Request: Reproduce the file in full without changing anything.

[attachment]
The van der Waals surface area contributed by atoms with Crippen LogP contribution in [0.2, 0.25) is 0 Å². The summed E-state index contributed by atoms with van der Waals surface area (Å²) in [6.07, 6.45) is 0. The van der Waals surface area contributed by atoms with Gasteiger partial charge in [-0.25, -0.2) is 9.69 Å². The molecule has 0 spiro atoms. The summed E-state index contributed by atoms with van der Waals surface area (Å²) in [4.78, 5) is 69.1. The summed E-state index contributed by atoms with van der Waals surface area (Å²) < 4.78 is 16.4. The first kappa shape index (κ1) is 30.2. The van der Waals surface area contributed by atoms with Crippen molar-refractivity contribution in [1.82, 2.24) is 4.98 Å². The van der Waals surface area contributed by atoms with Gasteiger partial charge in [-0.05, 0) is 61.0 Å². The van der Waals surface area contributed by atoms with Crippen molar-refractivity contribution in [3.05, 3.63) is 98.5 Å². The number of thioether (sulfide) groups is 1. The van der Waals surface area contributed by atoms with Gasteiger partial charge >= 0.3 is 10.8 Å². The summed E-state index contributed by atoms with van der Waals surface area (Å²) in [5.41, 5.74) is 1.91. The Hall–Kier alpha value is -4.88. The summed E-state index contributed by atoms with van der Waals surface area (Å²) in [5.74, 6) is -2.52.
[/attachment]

The van der Waals surface area contributed by atoms with Crippen LogP contribution in [0.2, 0.25) is 0 Å². The summed E-state index contributed by atoms with van der Waals surface area (Å²) in [6.07, 6.45) is 0. The van der Waals surface area contributed by atoms with Gasteiger partial charge in [-0.25, -0.2) is 9.69 Å². The molecule has 0 spiro atoms. The summed E-state index contributed by atoms with van der Waals surface area (Å²) in [4.78, 5) is 69.1. The summed E-state index contributed by atoms with van der Waals surface area (Å²) < 4.78 is 16.4. The first kappa shape index (κ1) is 30.2. The van der Waals surface area contributed by atoms with Crippen molar-refractivity contribution in [1.82, 2.24) is 4.98 Å². The van der Waals surface area contributed by atoms with Gasteiger partial charge in [-0.05, 0) is 61.0 Å². The van der Waals surface area contributed by atoms with Crippen molar-refractivity contribution in [3.05, 3.63) is 98.5 Å². The number of thioether (sulfide) groups is 1. The van der Waals surface area contributed by atoms with Gasteiger partial charge >= 0.3 is 10.8 Å². The summed E-state index contributed by atoms with van der Waals surface area (Å²) in [5.41, 5.74) is 1.91. The Hall–Kier alpha value is -4.88. The summed E-state index contributed by atoms with van der Waals surface area (Å²) in [5.74, 6) is -2.52.